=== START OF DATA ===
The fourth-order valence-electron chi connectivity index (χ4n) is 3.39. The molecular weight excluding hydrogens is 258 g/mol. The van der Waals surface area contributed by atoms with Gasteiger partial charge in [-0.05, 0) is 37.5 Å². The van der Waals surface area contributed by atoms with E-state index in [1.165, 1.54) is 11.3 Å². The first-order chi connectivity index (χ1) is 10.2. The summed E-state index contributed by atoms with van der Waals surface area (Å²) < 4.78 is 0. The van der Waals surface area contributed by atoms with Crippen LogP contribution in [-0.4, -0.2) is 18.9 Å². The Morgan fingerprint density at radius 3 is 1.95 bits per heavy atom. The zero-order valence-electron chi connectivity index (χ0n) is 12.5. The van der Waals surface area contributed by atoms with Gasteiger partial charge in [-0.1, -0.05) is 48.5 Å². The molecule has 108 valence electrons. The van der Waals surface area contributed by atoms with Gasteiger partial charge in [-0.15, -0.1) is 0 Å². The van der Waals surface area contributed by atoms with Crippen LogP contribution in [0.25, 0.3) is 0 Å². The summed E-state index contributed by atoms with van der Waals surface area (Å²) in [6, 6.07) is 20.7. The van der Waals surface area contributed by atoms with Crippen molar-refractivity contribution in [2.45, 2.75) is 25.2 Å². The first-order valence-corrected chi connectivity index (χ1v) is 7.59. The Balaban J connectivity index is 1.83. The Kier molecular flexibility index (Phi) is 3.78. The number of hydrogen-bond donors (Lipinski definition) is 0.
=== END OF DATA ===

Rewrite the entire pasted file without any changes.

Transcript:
The fourth-order valence-electron chi connectivity index (χ4n) is 3.39. The molecular weight excluding hydrogens is 258 g/mol. The van der Waals surface area contributed by atoms with Gasteiger partial charge in [-0.05, 0) is 37.5 Å². The van der Waals surface area contributed by atoms with E-state index in [1.165, 1.54) is 11.3 Å². The first-order chi connectivity index (χ1) is 10.2. The summed E-state index contributed by atoms with van der Waals surface area (Å²) < 4.78 is 0. The van der Waals surface area contributed by atoms with Crippen LogP contribution in [-0.4, -0.2) is 18.9 Å². The Morgan fingerprint density at radius 3 is 1.95 bits per heavy atom. The zero-order valence-electron chi connectivity index (χ0n) is 12.5. The van der Waals surface area contributed by atoms with Gasteiger partial charge in [-0.1, -0.05) is 48.5 Å². The molecule has 108 valence electrons. The van der Waals surface area contributed by atoms with Gasteiger partial charge in [-0.15, -0.1) is 0 Å². The van der Waals surface area contributed by atoms with Crippen LogP contribution in [0.25, 0.3) is 0 Å². The summed E-state index contributed by atoms with van der Waals surface area (Å²) in [6, 6.07) is 20.7. The van der Waals surface area contributed by atoms with Crippen molar-refractivity contribution in [2.45, 2.75) is 25.2 Å². The first-order valence-corrected chi connectivity index (χ1v) is 7.59. The Balaban J connectivity index is 1.83. The Kier molecular flexibility index (Phi) is 3.78. The number of hydrogen-bond donors (Lipinski definition) is 0.